Thursday, April 28, 2011

Mt. Rushmore Gets a Makeover... and Tips for Brainstorming

My last decorative illustration assignment was to create a set of holiday-themed paper product coordinates : a paper placemat and coordinating paper napkin design.

I chose to do a design for the Fourth of July:

Lesson Learned: When brainstorming for a design idea, make a list

For this project, I started by writing down things that I associate with the 4th of July: fireworks, flags, stars, summertime, barbecues, America... then expanded on a few things from that list- summertime: hot, sunny, sunglasses; America: freedom, democracy, presidents, national landmarks... and I eventually ended up with the idea of illustrating the presidents on Mt. Rushmore wearing sunglasses like they were taking part in the sunny backyard BBQ. I never would gotten to this idea if I hadn't written everything out to help guide my thought process.

Wednesday, April 27, 2011

Dungenous Crab... and a Lesson on Color Temperature

For my last big assignment in Adobe Illustrator, I had to create a poster advertising a San Francisco Event. I chose to make a poster for the Fisherman's Wharf Crab Festival. Yum!

Lesson Learned: Color temperature is very important to make objects come forward or recede in an illustration. It took a lot of experimentation before I found the right temperature contrast to make the red checked tablecloth sit behind the red crabs on the table.

Friday, April 22, 2011

Coffee on the Beach... and a Lesson on Saving Your Work

Last week, we learned how to create simple animations using Adobe Illustrator.

I had almost finished a really cool animation of a girl doing yoga on the beach holding a coffee mug, but then I saved it to my flash drive from a school computer, and when I got home the file was gone! So, around 8pm on Wednesday night, I had to start my animation over again (it was due the next morning). I ended up simplifying it a lot so that I could get it re-done in time, and this was the result:

(CLICK HERE to see a full-screen version of the animation.)

Not nearly as cool as the yoga girl would have been, but it works...

Lesson Learned: When you save a file that you have worked on for hours, check and double-check to be sure that you saved it in the right location! My yoga girl animation probably ended up being saved onto the school computer and got deleted that night when the lab techs came around to clear the files from the computers. So sad.

Thursday, April 21, 2011

Happy Birthday to me!

I created this this simple interactive flash illustration in class today. Just drag your cursor over the name tag on the box and click on it to see the animation.

This was my first attempt at using Adobe Flash- I'm excited to learn more!

If the image isn't loading in blogger,  CLICK HERE. This should open it in another window.

If you still can't see the image, try opening the page in a different browser (Google Chrome works) and make sure you have the free Adobe Flash Player installed on your computer.

Lesson Learned: Don't try to draw in Flash- the illustration tools are no good. Do the drawings in Illustrator and then import them into Flash to animate.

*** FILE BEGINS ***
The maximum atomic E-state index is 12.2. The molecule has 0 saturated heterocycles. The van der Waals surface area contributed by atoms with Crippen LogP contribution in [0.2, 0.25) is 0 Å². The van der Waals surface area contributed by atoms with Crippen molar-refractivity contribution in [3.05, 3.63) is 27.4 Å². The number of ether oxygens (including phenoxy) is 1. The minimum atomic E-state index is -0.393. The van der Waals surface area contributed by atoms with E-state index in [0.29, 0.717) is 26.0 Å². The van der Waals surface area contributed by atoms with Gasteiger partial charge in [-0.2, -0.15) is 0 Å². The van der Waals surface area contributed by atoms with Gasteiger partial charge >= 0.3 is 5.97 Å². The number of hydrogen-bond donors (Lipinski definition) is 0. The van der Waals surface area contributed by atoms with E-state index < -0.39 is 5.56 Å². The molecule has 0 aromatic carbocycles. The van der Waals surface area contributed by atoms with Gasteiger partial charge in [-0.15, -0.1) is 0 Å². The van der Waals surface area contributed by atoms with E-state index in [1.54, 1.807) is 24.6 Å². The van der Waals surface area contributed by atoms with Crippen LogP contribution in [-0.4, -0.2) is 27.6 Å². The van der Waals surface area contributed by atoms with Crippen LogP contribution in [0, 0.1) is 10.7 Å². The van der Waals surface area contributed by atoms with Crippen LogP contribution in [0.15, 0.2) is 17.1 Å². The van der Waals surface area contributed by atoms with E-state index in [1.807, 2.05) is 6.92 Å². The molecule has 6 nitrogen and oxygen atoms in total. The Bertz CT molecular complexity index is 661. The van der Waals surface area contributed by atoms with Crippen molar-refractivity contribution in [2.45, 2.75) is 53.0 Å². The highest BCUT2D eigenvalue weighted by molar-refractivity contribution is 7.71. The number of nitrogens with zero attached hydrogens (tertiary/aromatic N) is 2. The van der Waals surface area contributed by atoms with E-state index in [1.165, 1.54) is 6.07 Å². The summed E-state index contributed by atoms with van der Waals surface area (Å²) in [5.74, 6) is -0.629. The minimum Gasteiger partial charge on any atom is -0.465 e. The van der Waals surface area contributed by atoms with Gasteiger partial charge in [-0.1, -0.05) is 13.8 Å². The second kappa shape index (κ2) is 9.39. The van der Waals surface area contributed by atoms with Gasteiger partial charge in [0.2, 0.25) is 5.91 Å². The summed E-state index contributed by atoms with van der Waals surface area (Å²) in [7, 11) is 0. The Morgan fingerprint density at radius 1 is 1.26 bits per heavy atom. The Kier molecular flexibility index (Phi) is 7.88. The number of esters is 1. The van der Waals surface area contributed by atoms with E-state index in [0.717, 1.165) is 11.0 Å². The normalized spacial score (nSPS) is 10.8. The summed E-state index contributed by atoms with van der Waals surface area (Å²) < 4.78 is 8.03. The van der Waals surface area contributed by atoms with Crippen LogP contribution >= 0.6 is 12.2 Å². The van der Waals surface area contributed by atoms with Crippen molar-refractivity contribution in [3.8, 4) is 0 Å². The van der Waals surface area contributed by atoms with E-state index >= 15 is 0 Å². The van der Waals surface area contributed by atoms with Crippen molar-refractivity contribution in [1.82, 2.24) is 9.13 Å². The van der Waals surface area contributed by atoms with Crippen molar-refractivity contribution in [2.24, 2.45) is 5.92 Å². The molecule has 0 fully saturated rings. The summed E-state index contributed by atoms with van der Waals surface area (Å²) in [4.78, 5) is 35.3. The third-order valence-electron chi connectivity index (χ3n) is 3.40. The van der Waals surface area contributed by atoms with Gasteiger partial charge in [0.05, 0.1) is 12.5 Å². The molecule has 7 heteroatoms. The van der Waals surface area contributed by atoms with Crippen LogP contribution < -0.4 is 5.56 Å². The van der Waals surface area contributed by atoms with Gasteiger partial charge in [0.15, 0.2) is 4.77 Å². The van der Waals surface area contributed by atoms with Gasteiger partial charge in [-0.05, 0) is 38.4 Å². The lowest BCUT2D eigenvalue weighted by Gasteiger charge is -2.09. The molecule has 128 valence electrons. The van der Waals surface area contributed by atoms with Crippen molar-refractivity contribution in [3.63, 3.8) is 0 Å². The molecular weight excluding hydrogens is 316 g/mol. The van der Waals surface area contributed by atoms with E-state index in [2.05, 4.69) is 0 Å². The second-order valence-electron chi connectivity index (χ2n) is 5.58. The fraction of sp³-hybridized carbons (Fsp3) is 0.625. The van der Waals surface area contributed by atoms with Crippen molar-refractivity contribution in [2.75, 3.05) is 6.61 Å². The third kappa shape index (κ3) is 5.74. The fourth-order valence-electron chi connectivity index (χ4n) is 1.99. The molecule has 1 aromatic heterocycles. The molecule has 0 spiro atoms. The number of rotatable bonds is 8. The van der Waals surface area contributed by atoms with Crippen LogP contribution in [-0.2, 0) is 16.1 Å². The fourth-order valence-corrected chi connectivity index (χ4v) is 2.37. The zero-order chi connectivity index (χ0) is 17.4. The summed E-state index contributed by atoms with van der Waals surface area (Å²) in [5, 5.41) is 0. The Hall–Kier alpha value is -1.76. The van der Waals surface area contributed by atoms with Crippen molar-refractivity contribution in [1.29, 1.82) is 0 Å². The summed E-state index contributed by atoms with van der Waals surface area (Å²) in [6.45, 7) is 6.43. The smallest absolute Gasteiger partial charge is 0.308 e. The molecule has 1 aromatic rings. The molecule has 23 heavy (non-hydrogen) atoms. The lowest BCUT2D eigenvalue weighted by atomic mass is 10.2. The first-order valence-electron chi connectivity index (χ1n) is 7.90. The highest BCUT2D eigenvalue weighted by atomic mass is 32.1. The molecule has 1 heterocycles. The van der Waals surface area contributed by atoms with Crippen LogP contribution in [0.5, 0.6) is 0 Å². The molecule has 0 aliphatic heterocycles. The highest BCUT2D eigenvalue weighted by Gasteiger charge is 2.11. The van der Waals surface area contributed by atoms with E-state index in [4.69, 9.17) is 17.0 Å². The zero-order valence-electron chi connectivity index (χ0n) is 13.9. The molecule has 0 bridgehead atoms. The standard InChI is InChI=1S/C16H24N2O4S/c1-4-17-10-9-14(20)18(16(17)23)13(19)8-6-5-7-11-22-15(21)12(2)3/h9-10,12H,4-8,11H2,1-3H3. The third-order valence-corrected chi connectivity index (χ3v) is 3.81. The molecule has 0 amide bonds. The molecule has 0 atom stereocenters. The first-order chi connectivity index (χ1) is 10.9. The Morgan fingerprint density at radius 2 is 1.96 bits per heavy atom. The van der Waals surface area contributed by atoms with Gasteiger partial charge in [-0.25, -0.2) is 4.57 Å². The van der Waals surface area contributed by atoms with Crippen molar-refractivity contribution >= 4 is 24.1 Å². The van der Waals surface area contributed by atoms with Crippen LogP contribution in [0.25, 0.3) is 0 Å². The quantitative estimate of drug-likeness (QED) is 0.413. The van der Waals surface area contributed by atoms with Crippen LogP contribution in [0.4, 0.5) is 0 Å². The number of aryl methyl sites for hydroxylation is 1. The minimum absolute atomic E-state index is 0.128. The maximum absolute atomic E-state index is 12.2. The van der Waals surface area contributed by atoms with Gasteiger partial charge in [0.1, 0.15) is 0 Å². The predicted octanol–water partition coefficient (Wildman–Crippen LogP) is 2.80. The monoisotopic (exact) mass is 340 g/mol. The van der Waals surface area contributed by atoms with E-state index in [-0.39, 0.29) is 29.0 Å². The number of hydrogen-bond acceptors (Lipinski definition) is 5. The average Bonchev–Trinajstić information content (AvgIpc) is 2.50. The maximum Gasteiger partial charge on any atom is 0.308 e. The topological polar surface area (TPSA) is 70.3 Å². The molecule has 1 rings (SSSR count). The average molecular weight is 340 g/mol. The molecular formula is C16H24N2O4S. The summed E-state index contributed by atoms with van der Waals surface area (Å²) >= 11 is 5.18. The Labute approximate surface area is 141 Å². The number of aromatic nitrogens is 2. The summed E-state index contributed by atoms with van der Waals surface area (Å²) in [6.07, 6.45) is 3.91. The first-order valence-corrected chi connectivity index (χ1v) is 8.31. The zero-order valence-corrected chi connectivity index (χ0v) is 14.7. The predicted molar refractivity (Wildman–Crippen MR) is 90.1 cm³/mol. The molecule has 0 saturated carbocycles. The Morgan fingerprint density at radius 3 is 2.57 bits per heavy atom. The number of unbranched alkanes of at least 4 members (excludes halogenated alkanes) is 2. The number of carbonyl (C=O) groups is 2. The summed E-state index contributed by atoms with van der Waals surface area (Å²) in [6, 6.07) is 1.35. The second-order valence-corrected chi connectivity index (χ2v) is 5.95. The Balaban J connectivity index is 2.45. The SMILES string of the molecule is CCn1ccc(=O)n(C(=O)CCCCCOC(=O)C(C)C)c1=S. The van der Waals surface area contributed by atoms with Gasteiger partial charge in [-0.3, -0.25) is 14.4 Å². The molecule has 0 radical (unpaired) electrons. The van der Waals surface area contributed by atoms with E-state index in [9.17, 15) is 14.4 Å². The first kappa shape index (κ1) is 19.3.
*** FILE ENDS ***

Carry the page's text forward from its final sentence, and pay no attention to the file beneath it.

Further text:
Wednesday, April 6, 2011

A Cute Little Milkmaid... and Composing for Page Turns

Last night, I finished my illustrations for Aesop's fable, "The Milkmaid and her Pail." I was given the text for the story and assigned to create an 8-page rough storyboard and choose 2 pages or spreads to do finished illustrations for.

Here is the full text for the story:

The Milkmaid and her Pail

Patty the Milkmaid was going to market carrying her milk in a pail on her head. As she went along she began calculating what she would do with the money she would get for the milk.

"I'll buy some fowls from Farmer Brown," said she, "and they will lay eggs each morning, which I will sell to the parson's wife. With the money that I get from the sale of these eggs I'll buy myself a dainty frock and a new hat; and when I go to market, won't all the young men come up and speak to me! Polly Shaw will be that jealous; but I don't care. I shall just look at her and toss my head like this. And as she spoke she tossed her head back, the Pail fell off it, and all the milk was spilt. So she had to go home and tell her mother what had occurred.

"Ah, my child," said the mother:

Do not count your eggs before they are hatched.

Here is the finished illustration for the first page of the story:

And a double-page illustration for the climax of the story:

Lesson Learned: When illustrating for a picture book, pay attention to how your page compositions can assist the flow of the story across the pages. 

The composition of my first page illustration leads the viewer's eye down the winding path toward the girl who is walking off of the page, urging the reader to turn the page to see where she is headed. In the two-page spread, I had to come up with a unique solution to illustrate both fantasy and reality in one illustration. As one of my classmates noted, "the girl's dreams are spilled along with the milk."Thanks for stating that so nicely, Martina!